C I V I L    M A R R I A G E    I S    A    C I V I L    R I G H T.

A N D N O W I T ' S T H E L A W O F T H E L A N D.

Thursday, March 31, 2011

Tired Old Queen at the Movies: Suddenly, Last Summer

Steve Hayes reviews the not-so-subtly gay-themed 1959 film:
Elizabeth Taylor, Katharine Hepburn and Montgomery Clift take a walk on the wild side in Joseph L. Mankiewicz's SUDDENLY, LAST SUMMER. Taken from a Tennessee Williams' one-act play and adapted for the screen by Gore Vidal, but with Williams taking credit for the screenplay, this film was so controversial Cardinal Spellman himself publicly banned it. This, of course, brought the audiences out in droves and made it one of the highest grossing pictures of the year. The plot deals with homosexuality, murder, madness, lobotomies, greed and revenge with casual references to, incest, nymphomania, suicide and various Oedipal complexes. In short, it's classic Williams done to perfection by a star-studded cast at the top of their game. Provocative, disturbing and fascinating, SUDDENLY, LAST SUMMER is ultimately unforgettable.

Wednesday, March 23, 2011

In Memoriam: Elizabeth Taylor, 1932-2011

Elizabeth Taylor sunning herself in Marfa, Texas,
on the set of Giant, 1955

Dazzling beauty, a diamond-studded life, and the adoration of the world:  but everything comes with a cost.  NYT:
During a lifetime of emotional and physical setbacks, life-threatening illnesses and accidents, and several near-death experiences, Ms. Taylor was a survivor. “I’ve been lucky all my life,” she said in 1992, just before turning 60. “Everything was handed to me. Looks, fame, wealth, honors, love. I rarely had to fight for anything. But I’ve paid for that luck with disasters.” At 65, she said on the ABC News program “20-20”: “I’m like a living example of what people can go through and survive. I’m not like anyone. I’m me.”
Of course, those of us who lived through the AIDS epidemic - which is still not over, you know - can never forget that Liz raised millions of dollars for AIDS research and was a staunch friend in a day and time when nobody wanted to even think about the gays.

Rest in peace, honey.  You earned it.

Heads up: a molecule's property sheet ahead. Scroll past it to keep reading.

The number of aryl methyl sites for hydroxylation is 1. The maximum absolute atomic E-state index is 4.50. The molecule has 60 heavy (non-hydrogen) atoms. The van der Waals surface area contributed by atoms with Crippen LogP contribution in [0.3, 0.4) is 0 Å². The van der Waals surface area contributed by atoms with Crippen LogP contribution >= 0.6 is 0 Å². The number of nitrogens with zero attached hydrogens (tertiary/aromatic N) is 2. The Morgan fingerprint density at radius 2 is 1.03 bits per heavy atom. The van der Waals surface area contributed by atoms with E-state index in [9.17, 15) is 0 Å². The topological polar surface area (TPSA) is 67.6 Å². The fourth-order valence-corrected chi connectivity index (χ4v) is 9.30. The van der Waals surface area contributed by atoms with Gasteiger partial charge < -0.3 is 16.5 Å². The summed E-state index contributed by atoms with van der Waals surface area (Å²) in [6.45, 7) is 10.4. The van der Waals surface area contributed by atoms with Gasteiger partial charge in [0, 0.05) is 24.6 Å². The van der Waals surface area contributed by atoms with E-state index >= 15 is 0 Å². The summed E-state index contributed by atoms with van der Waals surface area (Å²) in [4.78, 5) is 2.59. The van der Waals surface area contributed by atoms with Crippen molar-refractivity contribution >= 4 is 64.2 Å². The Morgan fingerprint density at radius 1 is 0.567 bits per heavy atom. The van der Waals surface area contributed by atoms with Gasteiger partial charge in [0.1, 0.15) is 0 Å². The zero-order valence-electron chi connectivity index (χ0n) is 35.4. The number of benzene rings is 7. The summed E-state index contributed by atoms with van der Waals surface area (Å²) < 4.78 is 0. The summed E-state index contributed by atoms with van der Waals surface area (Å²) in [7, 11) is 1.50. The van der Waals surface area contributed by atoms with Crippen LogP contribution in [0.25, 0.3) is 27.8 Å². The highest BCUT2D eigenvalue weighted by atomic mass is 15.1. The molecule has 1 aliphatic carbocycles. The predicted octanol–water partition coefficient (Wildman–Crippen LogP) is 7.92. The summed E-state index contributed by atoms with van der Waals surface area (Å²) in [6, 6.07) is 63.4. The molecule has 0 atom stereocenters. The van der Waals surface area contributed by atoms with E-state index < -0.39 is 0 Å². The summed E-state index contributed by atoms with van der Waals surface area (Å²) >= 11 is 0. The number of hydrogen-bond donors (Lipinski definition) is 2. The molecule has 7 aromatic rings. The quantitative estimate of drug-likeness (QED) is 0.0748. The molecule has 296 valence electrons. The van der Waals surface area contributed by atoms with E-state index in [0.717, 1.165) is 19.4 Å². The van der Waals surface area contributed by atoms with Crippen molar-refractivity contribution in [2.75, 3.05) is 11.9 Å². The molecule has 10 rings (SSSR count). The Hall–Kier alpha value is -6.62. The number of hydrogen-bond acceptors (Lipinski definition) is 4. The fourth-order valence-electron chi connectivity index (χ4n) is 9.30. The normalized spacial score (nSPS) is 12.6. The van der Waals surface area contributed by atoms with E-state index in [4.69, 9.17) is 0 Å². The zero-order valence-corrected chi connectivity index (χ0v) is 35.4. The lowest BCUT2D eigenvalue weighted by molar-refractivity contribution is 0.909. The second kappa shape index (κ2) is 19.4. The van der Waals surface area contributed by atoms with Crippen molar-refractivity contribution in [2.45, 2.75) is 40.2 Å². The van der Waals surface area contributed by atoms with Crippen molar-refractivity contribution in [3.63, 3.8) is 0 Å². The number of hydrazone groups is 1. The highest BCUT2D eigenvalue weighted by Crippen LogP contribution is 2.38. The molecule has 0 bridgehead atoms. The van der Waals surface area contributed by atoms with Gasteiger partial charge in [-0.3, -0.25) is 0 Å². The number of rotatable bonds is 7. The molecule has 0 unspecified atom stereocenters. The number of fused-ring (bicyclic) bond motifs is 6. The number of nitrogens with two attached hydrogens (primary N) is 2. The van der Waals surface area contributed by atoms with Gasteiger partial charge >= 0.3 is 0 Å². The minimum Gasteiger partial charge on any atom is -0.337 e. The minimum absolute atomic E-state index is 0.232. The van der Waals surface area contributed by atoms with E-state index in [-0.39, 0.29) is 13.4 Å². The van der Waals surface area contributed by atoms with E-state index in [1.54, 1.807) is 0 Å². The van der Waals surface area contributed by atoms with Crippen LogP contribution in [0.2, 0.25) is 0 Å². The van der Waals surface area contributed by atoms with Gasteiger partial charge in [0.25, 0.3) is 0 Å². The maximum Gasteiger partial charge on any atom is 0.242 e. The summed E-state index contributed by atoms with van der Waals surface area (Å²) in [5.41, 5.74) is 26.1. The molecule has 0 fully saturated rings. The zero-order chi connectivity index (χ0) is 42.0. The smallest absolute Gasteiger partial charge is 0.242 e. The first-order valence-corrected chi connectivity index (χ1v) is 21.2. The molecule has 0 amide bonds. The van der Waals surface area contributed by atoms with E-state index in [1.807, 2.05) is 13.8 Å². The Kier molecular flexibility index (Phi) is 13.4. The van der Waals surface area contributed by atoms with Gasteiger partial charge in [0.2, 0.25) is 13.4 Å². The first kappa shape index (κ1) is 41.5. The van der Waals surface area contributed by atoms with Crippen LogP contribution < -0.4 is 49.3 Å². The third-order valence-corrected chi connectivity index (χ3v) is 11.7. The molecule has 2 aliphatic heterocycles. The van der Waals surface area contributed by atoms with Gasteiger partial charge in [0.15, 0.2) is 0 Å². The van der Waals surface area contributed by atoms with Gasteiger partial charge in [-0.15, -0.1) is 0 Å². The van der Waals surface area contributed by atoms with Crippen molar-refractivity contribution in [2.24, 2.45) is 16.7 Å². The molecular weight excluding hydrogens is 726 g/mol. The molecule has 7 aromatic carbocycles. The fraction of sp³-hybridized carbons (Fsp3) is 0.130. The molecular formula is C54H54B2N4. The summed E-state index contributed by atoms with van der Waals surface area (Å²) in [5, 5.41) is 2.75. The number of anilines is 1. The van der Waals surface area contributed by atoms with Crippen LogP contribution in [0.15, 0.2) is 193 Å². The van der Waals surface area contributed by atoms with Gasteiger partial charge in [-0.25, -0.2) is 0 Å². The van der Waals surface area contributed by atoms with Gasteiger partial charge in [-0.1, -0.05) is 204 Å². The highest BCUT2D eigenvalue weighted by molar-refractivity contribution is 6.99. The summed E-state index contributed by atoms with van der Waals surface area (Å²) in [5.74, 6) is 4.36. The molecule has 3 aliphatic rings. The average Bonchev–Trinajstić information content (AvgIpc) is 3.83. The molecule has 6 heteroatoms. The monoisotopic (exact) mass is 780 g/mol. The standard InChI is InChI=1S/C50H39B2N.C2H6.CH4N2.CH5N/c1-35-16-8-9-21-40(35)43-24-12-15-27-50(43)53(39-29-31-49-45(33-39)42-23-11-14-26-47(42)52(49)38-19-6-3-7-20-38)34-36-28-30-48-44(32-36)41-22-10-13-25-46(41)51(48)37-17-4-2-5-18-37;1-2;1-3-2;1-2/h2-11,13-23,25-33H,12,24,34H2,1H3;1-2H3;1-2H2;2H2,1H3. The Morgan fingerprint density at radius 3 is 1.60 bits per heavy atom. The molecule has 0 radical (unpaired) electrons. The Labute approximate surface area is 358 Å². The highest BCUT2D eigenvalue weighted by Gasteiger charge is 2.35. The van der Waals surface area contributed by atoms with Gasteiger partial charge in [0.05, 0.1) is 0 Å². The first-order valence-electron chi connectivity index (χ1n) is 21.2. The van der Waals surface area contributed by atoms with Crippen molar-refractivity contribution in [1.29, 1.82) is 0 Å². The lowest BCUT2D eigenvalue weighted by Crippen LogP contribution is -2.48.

Tuesday, March 22, 2011

Tired Old Queen at the Movies: Flamingo Road

Johnny does Sam Spade, and Steve Hayes reviews the 1949 Crawford film noir vehicle:
Joan Crawford is once again a gal with a gun, who's up to her neck in trouble in FLAMINGO ROAD (1949). Under the watchful eye of Mildred Pierce director Michael Curtiz, Crawford has a melodramatic field day as a carnival girl from the wrong side of the tracks in search of respectability at any cost. Along for the ride is former co-star and resident sleazebag Zachary Scott, and newcomer David Brian, both vying for her romantic attention - and the menacing and magnificent Sydney Greenstreet, sweating, spitting and sinister as the local sheriff who wants her out of town. With veteran character actresses Gladys George, Gertrude Michael and Iris Adrian rounding out the cast, FLAMINGO ROAD is Joan Crawford at her Warner Brothers best.

Thursday, March 17, 2011

This Probably Causes Earthquakes, Tsunamis, and Nuclear Meltdowns, Ya Know

. . . isn't it great?

Youtube seems to be eighty-sixing uploads of the big scene as fast as they can, but here's a link to the video that will probably stay up.

Honk to Midwestern Malaise  for the idea.

Monday, March 14, 2011

Tired Old Queen at the Movies: Double Indemnity

Steve Hayes dishes up a fabulous review of one of your Head Trucker's faves, the classic, sexy, suspenseful 1944 film noir:
Fred MacMurray and Barbara Stanwyck plot the perfect murder in Billy Wilder's classic film noir DOUBLE IMDEMNITY. With a script by Wilder and veteran noir novelist Raymond Chandler, taken from a hard-boiled story by James M. Cain, DOUBLE INDEMNITY set the benchmark for every noir filmed since. With sterling support from Edward G. Robinson, the plot twists, the dialogue and the sexual heat between Stanwyck and MacMurray heighten the ever-mounting and unforgettable suspense. Nominated for six Oscars, including Best Picture, DOUBLE INDEMNITY is murder.

Wednesday, March 9, 2011

The Pork Boys Do Mardi Gras

We let the bon temps rouler last night - although, this being Texas and not New Orleans, we had no parades, no floats, no screaming drag queens.  Which is probably just as well. 

But true to his Cajun roots, M.P. outdid himself with a scrumpdillyicious Louisiana feast.  And not just plain old gumbo or jambalaya, either, but some wonderful old recipes handed down from his family, and sometimes slightly improved upon.

To start with, he made not one, not two, but three kinds of appetizers:  a platter he called Southern Fried Fun, and boy howdy was it, with three kinds of dipping sauces too.

Counter-clockwise from top:  fried pickles, fried shrimp, and M. P.'s latest innovation, apple slices wrapped in bacon, battered and fried.  Major yum, I tell you what.